Some people prefer to deal with spiders as soon as they see them. You can grab one with a tissue and squish it, or smash one with a shoe. This is a quick method that works, but it does force you to get within arm's reach of the spider.
Vacuum it up
Using a strong vacuum is a good way to kill spiders, removing cobwebs and any potential egg sacs that the spider has left behind. Use the long hose to suck up the spider and allow the vacuum to run for some time to ensure that the spider dies within the vacuum bag.
In a spray bottle, mix white vinegar and water in equal parts. Then, get ready to spray whenever you see a spider—the acidic nature of the vinegar will kill the spider on contact.
If you cannot stand having a spider in the home, don't squish it to bits. Instead, capture it with a jar and release it outside. It will find somewhere else to go and will continue preying on the bugs you also despise.
Experts warn that squashing a wolf spider may not be enough of a blow to kill all of her young. Or as pest control company Terminix puts it, if the spider you stomp on happens to be a female, the impact could release hundreds of spiderlings in your home.
Answer and Explanation: While the theory is unproven, it is likely that spiders can detect human fear. However, there are only few studies about this topic and it is not yet known for certain. Different animals have sensory organs that are able to identify different stimuli.
Spiders are scared of almost everything.
Perhaps we're making a few assumptions about how a spider actually feels because it's hard to gauge the emotional response of these (usually) small, eight-legged enigmas. But spiders avoid almost everything, so it isn't a big leap to say that they are afraid.
Even so, they certainly cannot suffer because they don't have emotions. If you heavily injure an insect, it will most likely die soon: either immediately because it will be unable to escape a predator, or slowly from infection or starvation.
Researchers believe causes might include: A traumatic past experience with a spider. Childhood exposure to a parent's arachnophobia. You may develop arachnophobia if you felt the anxieties of one of your parent's reactions to spiders.
By far the most sensitive hairs are the trichobothria. They respond to the frictional forces contained in the slightest movement of air. The large majority of the hairs, however, are much less sensitive. They represent touch receptors, including proprioreceptive hairs, which monitor the movements of joints.
Spiders supposedly hate all citrus scents, so rub orange or lemon peel along skirting boards, window sills and bookshelves. Use lemon-scented cleaners and furniture polish, and burn citronella candles both inside and outside of your home.
Vinegar: Mix equal parts white vinegar and water in a spray bottle and spray it directly onto any spiders you see. Vinegar contains acetic acid which burns the spider upon contact.
Spiders truly are nature's pest control. They help keep flies, roaches, mosquitoes, stink bugs, and many other home invading species from ever getting inside. Spiders are also great for gardeners. Spiders help keep crop killing insects from ruining your tomatoes, squash, and other plants.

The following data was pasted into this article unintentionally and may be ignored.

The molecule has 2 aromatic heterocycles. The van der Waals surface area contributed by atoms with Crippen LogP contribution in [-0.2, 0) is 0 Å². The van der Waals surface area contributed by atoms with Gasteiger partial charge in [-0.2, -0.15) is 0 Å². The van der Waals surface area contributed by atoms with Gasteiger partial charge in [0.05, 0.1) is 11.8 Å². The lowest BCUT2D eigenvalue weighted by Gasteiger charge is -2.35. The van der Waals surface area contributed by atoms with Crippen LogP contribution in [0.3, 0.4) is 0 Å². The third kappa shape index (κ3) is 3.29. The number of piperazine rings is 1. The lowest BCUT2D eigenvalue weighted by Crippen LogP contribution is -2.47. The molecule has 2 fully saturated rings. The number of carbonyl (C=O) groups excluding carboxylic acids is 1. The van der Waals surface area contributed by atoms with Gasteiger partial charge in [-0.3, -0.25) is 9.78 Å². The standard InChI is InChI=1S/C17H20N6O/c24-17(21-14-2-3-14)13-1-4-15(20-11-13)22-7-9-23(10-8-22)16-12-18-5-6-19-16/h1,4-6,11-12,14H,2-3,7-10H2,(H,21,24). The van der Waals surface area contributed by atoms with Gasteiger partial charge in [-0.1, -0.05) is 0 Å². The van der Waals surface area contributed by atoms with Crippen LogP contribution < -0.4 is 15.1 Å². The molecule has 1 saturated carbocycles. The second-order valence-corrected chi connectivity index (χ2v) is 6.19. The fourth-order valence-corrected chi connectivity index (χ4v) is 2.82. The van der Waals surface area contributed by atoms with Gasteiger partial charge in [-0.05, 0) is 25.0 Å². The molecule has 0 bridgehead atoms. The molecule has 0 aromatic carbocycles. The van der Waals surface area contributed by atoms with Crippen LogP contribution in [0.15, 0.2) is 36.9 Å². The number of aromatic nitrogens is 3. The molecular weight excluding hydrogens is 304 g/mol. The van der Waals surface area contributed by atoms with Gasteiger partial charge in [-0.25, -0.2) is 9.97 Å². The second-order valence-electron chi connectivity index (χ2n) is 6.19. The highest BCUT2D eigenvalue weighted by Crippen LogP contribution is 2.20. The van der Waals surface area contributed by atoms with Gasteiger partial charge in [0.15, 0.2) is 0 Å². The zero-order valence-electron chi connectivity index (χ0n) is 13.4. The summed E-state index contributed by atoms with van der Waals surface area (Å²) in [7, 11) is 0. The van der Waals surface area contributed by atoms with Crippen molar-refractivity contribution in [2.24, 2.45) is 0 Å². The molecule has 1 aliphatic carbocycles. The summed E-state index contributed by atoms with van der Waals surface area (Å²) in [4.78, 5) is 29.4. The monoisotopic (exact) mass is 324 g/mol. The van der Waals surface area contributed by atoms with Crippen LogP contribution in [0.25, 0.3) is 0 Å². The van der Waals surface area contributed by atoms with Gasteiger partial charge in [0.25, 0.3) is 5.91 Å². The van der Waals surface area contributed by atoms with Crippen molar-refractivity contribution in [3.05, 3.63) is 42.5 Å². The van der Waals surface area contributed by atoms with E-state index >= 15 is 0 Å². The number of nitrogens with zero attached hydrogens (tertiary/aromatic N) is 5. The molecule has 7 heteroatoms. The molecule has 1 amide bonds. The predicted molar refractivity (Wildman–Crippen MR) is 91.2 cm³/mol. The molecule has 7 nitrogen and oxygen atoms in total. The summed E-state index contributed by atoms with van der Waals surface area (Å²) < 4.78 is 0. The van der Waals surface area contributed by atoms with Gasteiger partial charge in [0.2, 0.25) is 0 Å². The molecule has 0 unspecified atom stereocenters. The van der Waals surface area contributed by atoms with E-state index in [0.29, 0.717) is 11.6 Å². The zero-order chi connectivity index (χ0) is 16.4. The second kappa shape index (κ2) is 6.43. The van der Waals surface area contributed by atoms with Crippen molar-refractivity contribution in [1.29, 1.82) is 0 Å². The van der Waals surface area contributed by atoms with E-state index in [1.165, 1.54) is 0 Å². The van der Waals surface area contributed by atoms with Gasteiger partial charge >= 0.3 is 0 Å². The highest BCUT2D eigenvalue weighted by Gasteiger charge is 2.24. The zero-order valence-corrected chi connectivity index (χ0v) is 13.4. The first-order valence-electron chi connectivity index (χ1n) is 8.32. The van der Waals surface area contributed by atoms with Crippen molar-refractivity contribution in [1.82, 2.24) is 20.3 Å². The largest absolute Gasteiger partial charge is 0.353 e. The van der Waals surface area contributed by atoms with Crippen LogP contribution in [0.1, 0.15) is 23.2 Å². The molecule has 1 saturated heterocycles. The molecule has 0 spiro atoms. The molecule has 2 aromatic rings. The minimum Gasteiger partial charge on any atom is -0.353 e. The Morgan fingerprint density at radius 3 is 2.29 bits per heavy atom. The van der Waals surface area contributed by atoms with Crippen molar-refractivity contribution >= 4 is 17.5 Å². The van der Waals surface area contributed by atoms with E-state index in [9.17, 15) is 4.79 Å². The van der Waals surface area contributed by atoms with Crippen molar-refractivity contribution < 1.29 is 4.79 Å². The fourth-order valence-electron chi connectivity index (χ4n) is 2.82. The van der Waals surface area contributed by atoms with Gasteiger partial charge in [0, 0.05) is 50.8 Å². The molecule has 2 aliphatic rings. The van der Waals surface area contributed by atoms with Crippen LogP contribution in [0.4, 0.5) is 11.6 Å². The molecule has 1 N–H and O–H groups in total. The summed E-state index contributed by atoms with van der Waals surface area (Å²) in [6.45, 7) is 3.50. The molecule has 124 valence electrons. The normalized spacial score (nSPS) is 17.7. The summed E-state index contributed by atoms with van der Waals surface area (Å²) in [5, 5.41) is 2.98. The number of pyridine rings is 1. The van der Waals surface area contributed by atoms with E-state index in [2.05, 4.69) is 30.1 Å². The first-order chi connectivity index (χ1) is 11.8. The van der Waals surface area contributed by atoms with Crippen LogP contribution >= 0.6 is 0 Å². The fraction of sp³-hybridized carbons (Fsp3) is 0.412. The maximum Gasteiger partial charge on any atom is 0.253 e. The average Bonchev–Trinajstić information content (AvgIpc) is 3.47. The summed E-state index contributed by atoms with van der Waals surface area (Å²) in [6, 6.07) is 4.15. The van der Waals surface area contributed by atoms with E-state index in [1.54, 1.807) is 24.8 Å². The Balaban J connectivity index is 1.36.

You can outrun a spider
But even at full pelt they reach about 1 mph – so there is no way they could outrun you.
If the bag is full, the density of dirt, dust, and hair is likely to suffocate the spider. It's much harder for a spider to find its way out of a bag, and after a little time, the spider will eventually die of thirst. There's also a chance that other critters are in there that can and will eat it.
“The spiders are probably larger in the urban areas as a result of more food, warmer temperatures (that is, the urban heat island effect) and a relaxation of predation,” Elizabeth says.
“Our native spiders pose no threat to us. They are essential to our ecosystem; they are our friends, not our enemies so we need to find a way to learn to live alongside them. They really are more scared of you than you are of them and would much rather run away.
These eight-legged creatures hate the smell of citrus fruits such as lemons and oranges. They also don't like peppermint oils, tea tree oils, eucalyptus, and vinegar. Using any of these around your home will keep spiders away.
Most spiders live about two years, but some have been known to live up to 20 years when in captivity. Female spiders tend to live longer than male spiders. Many male spiders reach maturity within two years and die after mating.
We've probably all observed insects struggling in a spider's web or writhing after being sprayed with insecticide; they look like they might be in pain. Insects can also learn to avoid electric shocks, suggesting that they don't like being shocked.
Spiders do not have vocal cords and, thus, cannot scream. They can make purring or hissing sounds to communicate with each other or threaten potential danger or predators.
Although spiders can't literally count one-two-three, the research suggests some jumping spiders have a sense of numbers roughly equivalent to that of 1-year-old humans.
To a spider, losing a leg isn't a very big deal. Heck, some even voluntarily castrate themselves. Overall, there's a slight lag in development time. Being short a leg or two (or six) is going to slow you down a bit, which makes prey harder to catch.